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December 2003 Issue

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UC Doctors Test Protein in Heart Patients

Published December 2003

Physicians from UC have performed the first growth factor protein injection in a heart patient to aid in the growth of new coronary vessels. The protein, FGF1, was injected directly into the heart muscle of a patient on November 3 at The University Hospital.

This cutting-edge procedure is part of a phase I clinical trial testing the efficacy of using FGF1 for angiogenesis, the growth of new blood vessels in patients with angina due to coronary artery disease. The trial is sponsored by CardioVascular Genetic Engineering of Tustin, California, and is expected to enroll 32 patients.

Walter H. Merrill, MD, chief of cardiothoracic surgery at UC, performed the protein injection. He was assisted by Thomas Stegmann, MD, professor and chief of cardiovascular surgery at Fulda Medical Center in Fulda, Germany. Dr. Stegmann worked on the discovery and development of this growth factor, and performed the first procedure of this kind in the world.

During the procedure, patients receive up to two injections of the growth factor protein during minimally-invasive, beating-heart surgery. Supplementing the heart with the growth factor protein can result in the growth of new blood vessels, which in turn provides alternate routes for oxygenated blood to reach the heart muscle. FGF1 has the potential to provide an additional treatment option for those whose coronary artery disease cannot be adequately treated by the most common methods, such as bypass surgery, angioplasty and medications.

Lynne Wagoner, MD, associate professor, UC Department of Internal Medicine/Division of Cardiology, is the director of Cardiac Services at The University Hospital. Dr. Wagoner is the director of clinical trials at the new UC Heart and Vascular Center, and is the principal investigator for this trial.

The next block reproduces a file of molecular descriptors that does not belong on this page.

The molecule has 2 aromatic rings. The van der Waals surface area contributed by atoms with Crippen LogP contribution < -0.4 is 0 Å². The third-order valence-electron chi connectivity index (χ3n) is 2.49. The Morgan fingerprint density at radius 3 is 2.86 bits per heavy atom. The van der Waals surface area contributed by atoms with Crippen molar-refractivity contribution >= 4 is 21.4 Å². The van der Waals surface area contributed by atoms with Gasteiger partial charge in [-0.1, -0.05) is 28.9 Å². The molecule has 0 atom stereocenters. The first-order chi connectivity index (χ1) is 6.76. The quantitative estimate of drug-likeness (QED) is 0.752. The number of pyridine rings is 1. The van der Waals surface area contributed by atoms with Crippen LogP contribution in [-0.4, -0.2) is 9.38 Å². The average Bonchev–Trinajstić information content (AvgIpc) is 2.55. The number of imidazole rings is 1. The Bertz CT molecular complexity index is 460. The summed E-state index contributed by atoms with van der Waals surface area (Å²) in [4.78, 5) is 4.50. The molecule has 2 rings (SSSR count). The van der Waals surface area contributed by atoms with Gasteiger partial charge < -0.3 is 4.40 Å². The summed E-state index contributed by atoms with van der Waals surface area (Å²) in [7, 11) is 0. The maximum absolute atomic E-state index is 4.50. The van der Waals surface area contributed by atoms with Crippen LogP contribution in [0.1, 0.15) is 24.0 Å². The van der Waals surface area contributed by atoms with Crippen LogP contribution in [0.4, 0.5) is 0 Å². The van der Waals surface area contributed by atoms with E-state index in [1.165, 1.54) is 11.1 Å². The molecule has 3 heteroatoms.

"Some people have such severe coronary artery disease that conventional treatments such as stents or bypass surgery aren't an option for them," said Dr. Wagoner. "Angiogenesis represents a very promising treatment for the future."

"This is an exciting new therapeutic option for patients who cannot be improved by any other means," said Dr. Merrill. "Angiogenesis holds great potential to benefit patients in the future. Monday's procedure is representative of important collaborations between medical and surgical specialties that results in a spectrum of extraordinary care for patients with advanced heart disease."

Angiogenesis occurs in an orderly series of complex events: diseased or injured tissues produce and release proteins called angiogenic growth factors, which bind to specific receptors located on the cells of nearby blood vessels. The cells begin to produce new molecules including enzymes, then divide and migrate outward, forming new blood vessels. Individual blood vessel tubes connect to form a network for circulation, and specialized muscle cells provide structural support to these newly formed vessels to facilitate blood flow throughout the body.

The healthy body controls angiogenesis by balancing growth proteins with angiogenic inhibitors; the interaction between the two serves as an "on" and "off" switch for new growth. When growth factor proteins are produced in excess of inhibitors, blood vessel growth is more likely.

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